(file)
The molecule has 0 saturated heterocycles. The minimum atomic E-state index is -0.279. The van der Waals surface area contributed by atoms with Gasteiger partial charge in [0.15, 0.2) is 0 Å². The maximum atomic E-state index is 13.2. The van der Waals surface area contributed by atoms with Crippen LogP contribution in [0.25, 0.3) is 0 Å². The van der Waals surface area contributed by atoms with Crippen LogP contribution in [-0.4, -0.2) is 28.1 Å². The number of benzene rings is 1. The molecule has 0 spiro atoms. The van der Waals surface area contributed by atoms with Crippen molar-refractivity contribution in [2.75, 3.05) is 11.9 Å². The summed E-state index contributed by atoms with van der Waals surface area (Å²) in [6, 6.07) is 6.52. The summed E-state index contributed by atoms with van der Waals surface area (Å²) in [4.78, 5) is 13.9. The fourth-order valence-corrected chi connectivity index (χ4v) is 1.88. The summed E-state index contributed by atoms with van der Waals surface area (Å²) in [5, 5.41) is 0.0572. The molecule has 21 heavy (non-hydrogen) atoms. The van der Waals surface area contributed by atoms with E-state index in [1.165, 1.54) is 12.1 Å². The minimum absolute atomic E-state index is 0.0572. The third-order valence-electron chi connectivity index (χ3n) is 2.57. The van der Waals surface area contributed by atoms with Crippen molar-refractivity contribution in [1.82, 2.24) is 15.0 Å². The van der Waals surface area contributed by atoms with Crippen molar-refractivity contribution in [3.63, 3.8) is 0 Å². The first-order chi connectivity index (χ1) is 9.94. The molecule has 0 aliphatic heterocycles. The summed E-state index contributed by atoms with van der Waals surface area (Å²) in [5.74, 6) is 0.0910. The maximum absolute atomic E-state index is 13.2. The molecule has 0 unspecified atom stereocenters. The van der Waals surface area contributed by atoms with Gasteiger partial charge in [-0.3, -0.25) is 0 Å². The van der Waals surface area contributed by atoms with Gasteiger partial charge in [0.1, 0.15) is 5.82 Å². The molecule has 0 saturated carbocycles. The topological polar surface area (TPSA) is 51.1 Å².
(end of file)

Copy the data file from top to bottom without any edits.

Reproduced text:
The molecule has 0 saturated heterocycles. The minimum atomic E-state index is -0.279. The van der Waals surface area contributed by atoms with Gasteiger partial charge in [0.15, 0.2) is 0 Å². The maximum atomic E-state index is 13.2. The van der Waals surface area contributed by atoms with Crippen LogP contribution in [0.25, 0.3) is 0 Å². The van der Waals surface area contributed by atoms with Crippen LogP contribution in [-0.4, -0.2) is 28.1 Å². The number of benzene rings is 1. The molecule has 0 spiro atoms. The van der Waals surface area contributed by atoms with Crippen molar-refractivity contribution in [2.75, 3.05) is 11.9 Å². The summed E-state index contributed by atoms with van der Waals surface area (Å²) in [6, 6.07) is 6.52. The summed E-state index contributed by atoms with van der Waals surface area (Å²) in [4.78, 5) is 13.9. The fourth-order valence-corrected chi connectivity index (χ4v) is 1.88. The summed E-state index contributed by atoms with van der Waals surface area (Å²) in [5, 5.41) is 0.0572. The molecule has 21 heavy (non-hydrogen) atoms. The van der Waals surface area contributed by atoms with E-state index in [1.165, 1.54) is 12.1 Å². The minimum absolute atomic E-state index is 0.0572. The third-order valence-electron chi connectivity index (χ3n) is 2.57. The van der Waals surface area contributed by atoms with Crippen molar-refractivity contribution in [1.82, 2.24) is 15.0 Å². The van der Waals surface area contributed by atoms with Crippen molar-refractivity contribution in [3.63, 3.8) is 0 Å². The first-order chi connectivity index (χ1) is 9.94. The molecule has 0 aliphatic heterocycles. The summed E-state index contributed by atoms with van der Waals surface area (Å²) in [5.74, 6) is 0.0910. The maximum absolute atomic E-state index is 13.2. The molecule has 0 unspecified atom stereocenters. The van der Waals surface area contributed by atoms with Gasteiger partial charge in [-0.3, -0.25) is 0 Å². The van der Waals surface area contributed by atoms with Gasteiger partial charge in [0.1, 0.15) is 5.82 Å². The molecule has 0 saturated carbocycles. The topological polar surface area (TPSA) is 51.1 Å².